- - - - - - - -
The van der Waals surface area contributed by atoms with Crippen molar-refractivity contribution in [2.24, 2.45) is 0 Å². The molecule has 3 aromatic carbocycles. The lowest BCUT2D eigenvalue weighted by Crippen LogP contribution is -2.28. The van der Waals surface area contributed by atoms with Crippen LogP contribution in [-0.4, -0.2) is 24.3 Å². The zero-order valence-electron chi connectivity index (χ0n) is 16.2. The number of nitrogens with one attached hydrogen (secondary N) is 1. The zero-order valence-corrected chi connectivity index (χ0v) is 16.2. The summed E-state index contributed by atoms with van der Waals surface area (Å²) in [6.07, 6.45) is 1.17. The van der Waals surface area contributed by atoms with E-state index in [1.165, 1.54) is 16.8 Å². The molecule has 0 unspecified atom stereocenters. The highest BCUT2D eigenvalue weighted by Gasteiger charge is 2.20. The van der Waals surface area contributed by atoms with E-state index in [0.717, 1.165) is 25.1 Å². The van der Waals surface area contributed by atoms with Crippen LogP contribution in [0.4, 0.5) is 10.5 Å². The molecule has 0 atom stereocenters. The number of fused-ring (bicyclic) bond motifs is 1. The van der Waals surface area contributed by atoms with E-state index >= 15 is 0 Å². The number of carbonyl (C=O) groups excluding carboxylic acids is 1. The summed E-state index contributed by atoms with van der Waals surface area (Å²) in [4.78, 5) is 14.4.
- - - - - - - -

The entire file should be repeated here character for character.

The van der Waals surface area contributed by atoms with Crippen molar-refractivity contribution in [2.24, 2.45) is 0 Å². The molecule has 3 aromatic carbocycles. The lowest BCUT2D eigenvalue weighted by Crippen LogP contribution is -2.28. The van der Waals surface area contributed by atoms with Crippen LogP contribution in [-0.4, -0.2) is 24.3 Å². The zero-order valence-electron chi connectivity index (χ0n) is 16.2. The number of nitrogens with one attached hydrogen (secondary N) is 1. The zero-order valence-corrected chi connectivity index (χ0v) is 16.2. The summed E-state index contributed by atoms with van der Waals surface area (Å²) in [6.07, 6.45) is 1.17. The van der Waals surface area contributed by atoms with E-state index in [1.165, 1.54) is 16.8 Å². The molecule has 0 unspecified atom stereocenters. The highest BCUT2D eigenvalue weighted by Gasteiger charge is 2.20. The van der Waals surface area contributed by atoms with E-state index in [0.717, 1.165) is 25.1 Å². The van der Waals surface area contributed by atoms with Crippen LogP contribution in [0.4, 0.5) is 10.5 Å². The molecule has 0 atom stereocenters. The number of fused-ring (bicyclic) bond motifs is 1. The van der Waals surface area contributed by atoms with E-state index >= 15 is 0 Å². The number of carbonyl (C=O) groups excluding carboxylic acids is 1. The summed E-state index contributed by atoms with van der Waals surface area (Å²) in [4.78, 5) is 14.4.